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DORAL, FL – In a Miami suburb dubbed "Little Caracas," the thousands of Venezuelans lined up to board a fleet of buses look like they are headed to a World Cup soccer game. From baseball hats and face paint, to running shoes displaying their national colors of yellow, blue and red, they sing loudly, yell chants, and enthusiastically flap their large flags against the dense south Florida humidity.
However, instead of a sports event, this fervent group is travelling over 864 miles -one way- just to vote in Sunday's Venezuelan presidential election.
"My family is in political asylum, so we can't go back to Venezuela right now," says Vanessa Rodriguez, a journalism major at Florida International University, "the only way to vote is to go to New Orleans so that's what we are doing."
Rodriguez and her family, like many expats, are flying into Louisiana just for the day.
Earlier this year, Venezuelan President Hugo Chávez closed down the consulate in Miami, home of the largest group of Venezuelans outside of Venezuela, in a move seen by critics as an attempt to disenfranchise an exile community that is vehemently against Chávez and the effects of his 14 years of rule.
I'm traveling not only for myself but for all Venezuelans who want our country to be what it was before. With Chávez everything is going wrong. Our country is in shambles.
"I'm going to vote in New Orleans because I want my country to be free. Free from Cuba. Free from Chávez. That's what I want, " Lourdes Vargas enthusiastically yells to reporters before she rushes to one of the departing buses. "I want liberty."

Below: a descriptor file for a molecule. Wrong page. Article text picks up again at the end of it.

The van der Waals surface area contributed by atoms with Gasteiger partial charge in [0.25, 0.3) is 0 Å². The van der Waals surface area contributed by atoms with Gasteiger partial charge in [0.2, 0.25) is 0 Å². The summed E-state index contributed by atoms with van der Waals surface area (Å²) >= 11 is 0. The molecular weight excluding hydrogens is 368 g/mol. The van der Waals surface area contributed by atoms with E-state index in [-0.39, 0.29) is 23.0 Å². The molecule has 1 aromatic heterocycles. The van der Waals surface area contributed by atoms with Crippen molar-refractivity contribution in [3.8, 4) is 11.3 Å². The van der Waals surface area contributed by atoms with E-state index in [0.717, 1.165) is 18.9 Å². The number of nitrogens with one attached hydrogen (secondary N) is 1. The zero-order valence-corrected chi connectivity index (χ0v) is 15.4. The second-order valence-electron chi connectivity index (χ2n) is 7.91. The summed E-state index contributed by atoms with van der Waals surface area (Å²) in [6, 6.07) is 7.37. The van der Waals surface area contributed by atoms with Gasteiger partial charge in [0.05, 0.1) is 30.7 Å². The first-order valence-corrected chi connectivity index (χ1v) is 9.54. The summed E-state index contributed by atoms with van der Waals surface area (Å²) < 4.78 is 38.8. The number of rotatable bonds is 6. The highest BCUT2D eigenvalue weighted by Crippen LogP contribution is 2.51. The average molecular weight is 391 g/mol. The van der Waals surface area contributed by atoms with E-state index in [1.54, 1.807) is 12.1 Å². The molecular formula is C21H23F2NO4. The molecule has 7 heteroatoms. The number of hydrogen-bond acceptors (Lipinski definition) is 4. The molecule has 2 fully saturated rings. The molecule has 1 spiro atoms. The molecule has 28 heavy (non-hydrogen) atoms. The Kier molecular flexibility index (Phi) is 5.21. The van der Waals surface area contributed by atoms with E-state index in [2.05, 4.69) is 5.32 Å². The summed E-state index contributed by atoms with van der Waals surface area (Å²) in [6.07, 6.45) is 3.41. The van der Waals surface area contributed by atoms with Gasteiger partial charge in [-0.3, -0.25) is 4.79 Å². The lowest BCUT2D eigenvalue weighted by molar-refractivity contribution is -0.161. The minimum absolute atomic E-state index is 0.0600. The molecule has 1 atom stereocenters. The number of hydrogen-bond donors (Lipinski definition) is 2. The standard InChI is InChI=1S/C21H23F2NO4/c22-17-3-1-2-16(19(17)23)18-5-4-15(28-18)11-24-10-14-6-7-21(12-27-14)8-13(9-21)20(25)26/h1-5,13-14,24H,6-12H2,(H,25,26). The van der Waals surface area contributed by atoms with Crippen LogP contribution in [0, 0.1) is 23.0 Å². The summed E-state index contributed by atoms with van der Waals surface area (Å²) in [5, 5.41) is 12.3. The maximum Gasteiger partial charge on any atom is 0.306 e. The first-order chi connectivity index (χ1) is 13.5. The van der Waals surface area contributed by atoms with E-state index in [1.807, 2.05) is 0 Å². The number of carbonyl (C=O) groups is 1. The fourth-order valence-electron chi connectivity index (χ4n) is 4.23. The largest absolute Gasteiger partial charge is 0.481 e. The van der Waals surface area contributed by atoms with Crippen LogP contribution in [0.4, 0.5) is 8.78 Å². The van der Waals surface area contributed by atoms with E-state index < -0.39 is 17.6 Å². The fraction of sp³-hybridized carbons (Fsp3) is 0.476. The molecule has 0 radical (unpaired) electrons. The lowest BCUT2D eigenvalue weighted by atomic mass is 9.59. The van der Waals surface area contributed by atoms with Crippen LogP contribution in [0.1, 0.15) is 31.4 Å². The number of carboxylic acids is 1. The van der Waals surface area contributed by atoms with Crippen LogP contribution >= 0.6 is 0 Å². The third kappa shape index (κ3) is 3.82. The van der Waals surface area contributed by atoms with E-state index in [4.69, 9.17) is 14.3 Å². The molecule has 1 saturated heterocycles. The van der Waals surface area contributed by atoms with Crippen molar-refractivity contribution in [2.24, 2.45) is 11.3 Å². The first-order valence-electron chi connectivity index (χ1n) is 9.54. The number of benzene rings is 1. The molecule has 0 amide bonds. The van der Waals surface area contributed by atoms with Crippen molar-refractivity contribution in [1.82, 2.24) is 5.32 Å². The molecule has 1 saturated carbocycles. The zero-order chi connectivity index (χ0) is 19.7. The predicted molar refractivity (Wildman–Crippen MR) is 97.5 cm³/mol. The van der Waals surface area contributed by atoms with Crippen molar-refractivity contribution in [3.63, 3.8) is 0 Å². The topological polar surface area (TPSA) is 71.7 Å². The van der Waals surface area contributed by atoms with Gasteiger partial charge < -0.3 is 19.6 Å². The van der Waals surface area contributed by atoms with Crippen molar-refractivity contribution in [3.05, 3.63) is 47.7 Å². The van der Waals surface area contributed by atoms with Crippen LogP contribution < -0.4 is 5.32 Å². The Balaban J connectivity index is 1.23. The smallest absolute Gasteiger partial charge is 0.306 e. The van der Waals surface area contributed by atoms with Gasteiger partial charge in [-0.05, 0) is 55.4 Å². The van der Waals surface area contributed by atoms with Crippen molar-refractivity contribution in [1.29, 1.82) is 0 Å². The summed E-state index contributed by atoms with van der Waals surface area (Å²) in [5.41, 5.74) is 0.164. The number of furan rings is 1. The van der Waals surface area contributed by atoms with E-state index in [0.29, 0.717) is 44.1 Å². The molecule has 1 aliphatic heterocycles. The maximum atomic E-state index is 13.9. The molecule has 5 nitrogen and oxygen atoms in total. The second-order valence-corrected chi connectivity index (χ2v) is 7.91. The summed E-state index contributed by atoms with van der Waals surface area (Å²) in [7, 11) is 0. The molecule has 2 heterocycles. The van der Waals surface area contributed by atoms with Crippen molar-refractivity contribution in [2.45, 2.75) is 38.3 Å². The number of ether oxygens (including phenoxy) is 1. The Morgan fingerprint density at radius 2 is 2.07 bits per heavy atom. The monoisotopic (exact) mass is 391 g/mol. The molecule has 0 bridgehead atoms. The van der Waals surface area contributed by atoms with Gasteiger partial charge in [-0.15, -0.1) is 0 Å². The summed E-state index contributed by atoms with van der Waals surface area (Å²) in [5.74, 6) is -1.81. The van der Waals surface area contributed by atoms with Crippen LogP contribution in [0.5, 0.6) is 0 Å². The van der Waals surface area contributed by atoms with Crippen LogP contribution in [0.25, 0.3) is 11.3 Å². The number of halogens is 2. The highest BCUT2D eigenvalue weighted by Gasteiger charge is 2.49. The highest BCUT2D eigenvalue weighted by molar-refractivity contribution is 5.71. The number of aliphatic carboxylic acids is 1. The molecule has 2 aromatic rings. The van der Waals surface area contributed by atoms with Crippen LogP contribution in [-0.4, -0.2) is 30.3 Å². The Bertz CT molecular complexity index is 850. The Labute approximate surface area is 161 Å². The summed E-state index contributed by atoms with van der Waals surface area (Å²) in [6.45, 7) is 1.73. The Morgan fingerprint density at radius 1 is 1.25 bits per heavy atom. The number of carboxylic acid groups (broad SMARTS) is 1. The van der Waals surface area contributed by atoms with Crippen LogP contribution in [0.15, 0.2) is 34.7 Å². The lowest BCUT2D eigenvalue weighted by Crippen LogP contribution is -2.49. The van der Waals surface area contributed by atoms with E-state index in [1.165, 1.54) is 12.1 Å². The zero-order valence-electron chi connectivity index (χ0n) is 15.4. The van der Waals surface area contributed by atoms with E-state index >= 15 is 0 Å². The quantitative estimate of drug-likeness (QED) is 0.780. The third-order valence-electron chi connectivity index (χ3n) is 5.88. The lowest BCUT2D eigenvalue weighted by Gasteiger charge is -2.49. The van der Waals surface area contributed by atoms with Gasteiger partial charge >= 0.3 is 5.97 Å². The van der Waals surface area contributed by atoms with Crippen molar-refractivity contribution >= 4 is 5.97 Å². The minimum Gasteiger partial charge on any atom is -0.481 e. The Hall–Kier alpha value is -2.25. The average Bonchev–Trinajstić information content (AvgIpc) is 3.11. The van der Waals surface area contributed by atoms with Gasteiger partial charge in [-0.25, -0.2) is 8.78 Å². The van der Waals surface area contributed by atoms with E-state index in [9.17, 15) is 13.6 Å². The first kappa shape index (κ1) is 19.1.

Vargas, like the overwhelming majority of the Venezuelan community in Florida, is supporting Henrique Capriles, the 40 year old opposition leader, who is a legitimate threat to Chávez's14 year hold on the presidency, according to recent polls.
Roger Gold says he is willing to pay several hundred dollars and the 32 hours of driving from Miami to New Orleans in order to ensure that Capriles gets his support.
"I'm traveling to take out Chávez, " says Gold, who holds a Venezuelan flag in front of his bus seat. "I'm traveling not only for myself but for all Venezuelans who want our country to be what it was before. With Chávez everything is going wrong. Our country is in shambles."
Despite a tightening race, some of the Venezuelan voters believe that if Capriles did manage an upset win, the South American country, which is already suffering from an astronomic crime rate and police corruption, could become more unstable because the "Chavista" government would not allow a Chávez loss.
"I definitely think there will be a violent outcome," says Andreina Mata, 20, who is travelling with her mom to the Crescent city. "I think (Chávez) followers are all going to rebel. I don't think they will accept the outcome of the elections. I think they are going to want him back."
Mata's family left Venezuela 12 years ago and moved to Miami because of their disagreement with Chávez's socialist policies, she says. However, she still has relatives in Caracas and has grown increasingly worried for them.
"I told my family to prepare for the elections like it was going to be a hurricane or storm. To have everything in stock at home just in case," Mata says.